The common theme of today’s readings is God’s benevolent and forgiving mercy for sinners and the response of repentance and conversion expected from us.
Messages of Mercy
The first reading reminds us that God, who created the universe with His wise and loving concern, waits with the same concern for sinners to repent. He “rebukes the offenders little by little,” “warns them of their sins,” and reminds them to “abandon their wickedness.” The reading focuses on the love God has for all. He has created love that overlooks sin and gives time for repentance.
In the second reading, St. Paul encourages the Thessalonians to persevere in their Christian faith, giving glory to God without idly waiting for the “second coming” of Christ in their lifetime.
Today’s gospel presents the beautiful story of the instantaneous conversion of the tax-collector Zacchaeus. The account describes how Jesus recognized Zacchaeus for exactly what he was, a lost sinner in need of a Savior, and how God’s grace worked in Zacchaeus to lead him from idle curiosity to repentance, conversion, and restitution. The episode emphasizes the fact that such a conversion can only result from a person’s fully receiving the love, acceptance, and grace of a merciful Lord.
Overcoming Obsticles to Mercy
First of all, we need to accept the divine invitation for repentance. To refuse to admit that we are sinners is a fundamental impediment to the working of the mercy and grace of God in our hearts.
A second and common impediment is to refuse to listen to the call to repentance which God frequently sends out to us. We are all sinners to a greater or lesser degree. Jesus is inviting each of us to total conversion today through this gospel lesson. Jesus is our loving brother who died so that we might live. He is the Son of God, a God of infinite love. Hence, let us expose and confess to him all our weaknesses and injustices.
Remember that Jesus loves us despite our ugly thoughts, broken promises, sullied ideals, lack of prayer and faith, resentments, and lusts. He will put us back on the straight road to heaven. We will become again true “sons and daughters of Abraham.”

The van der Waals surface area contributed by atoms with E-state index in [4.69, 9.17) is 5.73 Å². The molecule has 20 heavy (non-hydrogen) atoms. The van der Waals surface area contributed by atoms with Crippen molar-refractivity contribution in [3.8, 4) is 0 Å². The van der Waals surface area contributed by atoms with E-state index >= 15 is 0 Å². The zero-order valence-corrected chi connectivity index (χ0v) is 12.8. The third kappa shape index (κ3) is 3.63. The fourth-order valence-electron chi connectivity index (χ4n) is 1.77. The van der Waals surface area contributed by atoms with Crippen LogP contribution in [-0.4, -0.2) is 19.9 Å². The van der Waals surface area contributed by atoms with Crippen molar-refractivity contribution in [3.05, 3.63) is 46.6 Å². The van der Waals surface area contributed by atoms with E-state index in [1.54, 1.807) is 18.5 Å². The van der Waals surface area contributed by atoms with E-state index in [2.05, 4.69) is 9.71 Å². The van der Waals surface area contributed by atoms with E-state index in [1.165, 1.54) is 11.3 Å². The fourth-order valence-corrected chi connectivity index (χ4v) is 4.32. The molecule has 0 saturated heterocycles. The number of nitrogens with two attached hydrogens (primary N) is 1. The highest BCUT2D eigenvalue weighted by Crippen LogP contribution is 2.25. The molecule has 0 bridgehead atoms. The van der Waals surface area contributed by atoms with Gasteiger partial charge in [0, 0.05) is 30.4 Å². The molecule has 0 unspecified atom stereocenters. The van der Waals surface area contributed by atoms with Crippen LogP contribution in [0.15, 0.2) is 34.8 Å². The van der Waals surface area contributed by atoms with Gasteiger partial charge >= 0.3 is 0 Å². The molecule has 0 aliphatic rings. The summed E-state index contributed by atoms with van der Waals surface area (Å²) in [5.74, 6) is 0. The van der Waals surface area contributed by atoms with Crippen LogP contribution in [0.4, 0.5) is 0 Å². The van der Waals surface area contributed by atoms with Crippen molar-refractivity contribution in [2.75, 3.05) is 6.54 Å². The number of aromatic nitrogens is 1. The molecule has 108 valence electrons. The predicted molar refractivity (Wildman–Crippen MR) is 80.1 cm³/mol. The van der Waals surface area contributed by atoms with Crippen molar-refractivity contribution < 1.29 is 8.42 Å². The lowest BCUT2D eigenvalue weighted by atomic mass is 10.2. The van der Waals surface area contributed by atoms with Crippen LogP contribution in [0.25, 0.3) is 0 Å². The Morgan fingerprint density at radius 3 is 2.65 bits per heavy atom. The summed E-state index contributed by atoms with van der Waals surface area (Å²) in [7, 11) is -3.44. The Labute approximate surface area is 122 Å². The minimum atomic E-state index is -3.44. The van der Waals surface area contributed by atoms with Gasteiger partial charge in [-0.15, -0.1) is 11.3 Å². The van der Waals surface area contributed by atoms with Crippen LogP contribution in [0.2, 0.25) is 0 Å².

The second thing we should strive to do is love others as Jesus loves us despite our sins.
Jesus loved Zacchaeus – the greatest of sinners – and Zacchaeus was transformed by that love. How many parents and teachers can lovingly accept children without first setting up standards of behavior as conditions for being loved?
Sometimes we have the temptation to withhold love from people we consider sinners. For example, a husband and wife may have qualities that grate on each other, prompting one spouse to withhold love from the other. There may be a temptation to withhold one’s love from a rebellious teenager. Perhaps our children make choices that disappoint us, and we become so frustrated by the consequences of their poor decisions that we withhold our love from them. Our boss may be unlovable and autocratic, or our neighbor may become an object of hatred because of his incessantly barking dog.
But just as Jesus loved Zacchaeus even though he was the worst of sinners, we must love others despite their sins. Jesus expects this of us.
Being Generous with Mercy
Thirdly, we are called to generosity: Zacchaeus was changed from being greedy to being generous, from selfishness to selflessness. There was a change deep within his heart.
God wants us to be financially and spiritually generous. Jesus wants us to move from our small and feeble faith to greater and more powerful faith, just as Zacchaeus did.
When we feel the warmth of God’s presence within us, that warmth will melt our coldness and selfishness and lead us to repentance and generosity.
Welcoming Jesus Into Our Lives
Fourthly, how would we respond to Jesus’ demand, “I must stay at your house today”? How would we react to such an invitation? Would we be ready to welcome Jesus into our home?
Indeed, Jesus has visited the homes of each one of us. Through the Sacrament of Confirmation, we have received the indwelling Spirit of Christ within us. Through the Sacrament of the Holy Eucharist, we receive the Divine Presence of the Lord.
Besides, “If we love one another, God lives in us, and His love is perfected in us” (1 Jn. 4:13). Hence, let us be thankful to the Lord for coming to us.
For those who have not yet received the Lord into our homes and lives, it is never too late to repent and welcome Him. Our Lord is a God of love, grace, and mercy. He does not wish to see anyone lost. If we allow Jesus to enter our lives, our lives will change. Grace is the driving power behind this transformation.
As we continue celebrating the Holy Mass, let us pray for all of us who do not yet have the indwelling of the Lord God in our homes and lives. Let us ask the Lord to reach out to us as he reached out to Zacchaeus. The result will be repentance, transformation, sanctification, and salvation.
Love and Peace,
We are called to be good stewards of our personal vocations. St. Paul’s prayer for the Thessalonians is therefore ours, too – “that our God may make (us) worthy of his calling and powerfully bring to fulfillment every good purpose and every effort of faith.”